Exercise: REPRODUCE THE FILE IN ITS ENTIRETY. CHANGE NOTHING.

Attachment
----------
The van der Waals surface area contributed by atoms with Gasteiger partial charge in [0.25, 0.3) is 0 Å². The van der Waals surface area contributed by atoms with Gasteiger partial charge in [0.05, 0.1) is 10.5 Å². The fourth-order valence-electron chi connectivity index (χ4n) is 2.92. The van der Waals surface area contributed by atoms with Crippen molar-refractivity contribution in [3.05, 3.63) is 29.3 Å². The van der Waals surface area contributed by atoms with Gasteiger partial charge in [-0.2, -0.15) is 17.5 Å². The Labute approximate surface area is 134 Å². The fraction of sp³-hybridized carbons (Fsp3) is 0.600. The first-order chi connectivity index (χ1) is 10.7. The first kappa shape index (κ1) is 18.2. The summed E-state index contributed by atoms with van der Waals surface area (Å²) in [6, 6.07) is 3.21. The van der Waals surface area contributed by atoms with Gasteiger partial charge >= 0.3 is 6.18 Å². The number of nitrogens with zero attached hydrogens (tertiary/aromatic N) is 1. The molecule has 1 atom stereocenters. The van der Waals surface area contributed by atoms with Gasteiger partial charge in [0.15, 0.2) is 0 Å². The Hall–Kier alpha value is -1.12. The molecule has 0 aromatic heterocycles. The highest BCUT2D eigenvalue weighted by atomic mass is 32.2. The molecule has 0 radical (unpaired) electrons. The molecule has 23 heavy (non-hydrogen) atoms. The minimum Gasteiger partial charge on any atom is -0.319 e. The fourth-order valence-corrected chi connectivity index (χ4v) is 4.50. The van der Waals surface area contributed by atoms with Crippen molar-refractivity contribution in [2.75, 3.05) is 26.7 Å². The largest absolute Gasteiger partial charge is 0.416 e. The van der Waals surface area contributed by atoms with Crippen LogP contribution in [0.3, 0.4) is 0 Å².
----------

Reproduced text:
The van der Waals surface area contributed by atoms with Gasteiger partial charge in [0.25, 0.3) is 0 Å². The van der Waals surface area contributed by atoms with Gasteiger partial charge in [0.05, 0.1) is 10.5 Å². The fourth-order valence-electron chi connectivity index (χ4n) is 2.92. The van der Waals surface area contributed by atoms with Crippen molar-refractivity contribution in [3.05, 3.63) is 29.3 Å². The van der Waals surface area contributed by atoms with Gasteiger partial charge in [-0.2, -0.15) is 17.5 Å². The Labute approximate surface area is 134 Å². The fraction of sp³-hybridized carbons (Fsp3) is 0.600. The first-order chi connectivity index (χ1) is 10.7. The first kappa shape index (κ1) is 18.2. The summed E-state index contributed by atoms with van der Waals surface area (Å²) in [6, 6.07) is 3.21. The van der Waals surface area contributed by atoms with Gasteiger partial charge >= 0.3 is 6.18 Å². The number of nitrogens with zero attached hydrogens (tertiary/aromatic N) is 1. The molecule has 1 atom stereocenters. The van der Waals surface area contributed by atoms with Gasteiger partial charge in [0.15, 0.2) is 0 Å². The Hall–Kier alpha value is -1.12. The molecule has 0 aromatic heterocycles. The highest BCUT2D eigenvalue weighted by atomic mass is 32.2. The molecule has 0 radical (unpaired) electrons. The molecule has 23 heavy (non-hydrogen) atoms. The minimum Gasteiger partial charge on any atom is -0.319 e. The fourth-order valence-corrected chi connectivity index (χ4v) is 4.50. The van der Waals surface area contributed by atoms with Crippen molar-refractivity contribution in [2.75, 3.05) is 26.7 Å². The largest absolute Gasteiger partial charge is 0.416 e. The van der Waals surface area contributed by atoms with Crippen LogP contribution in [0.3, 0.4) is 0 Å².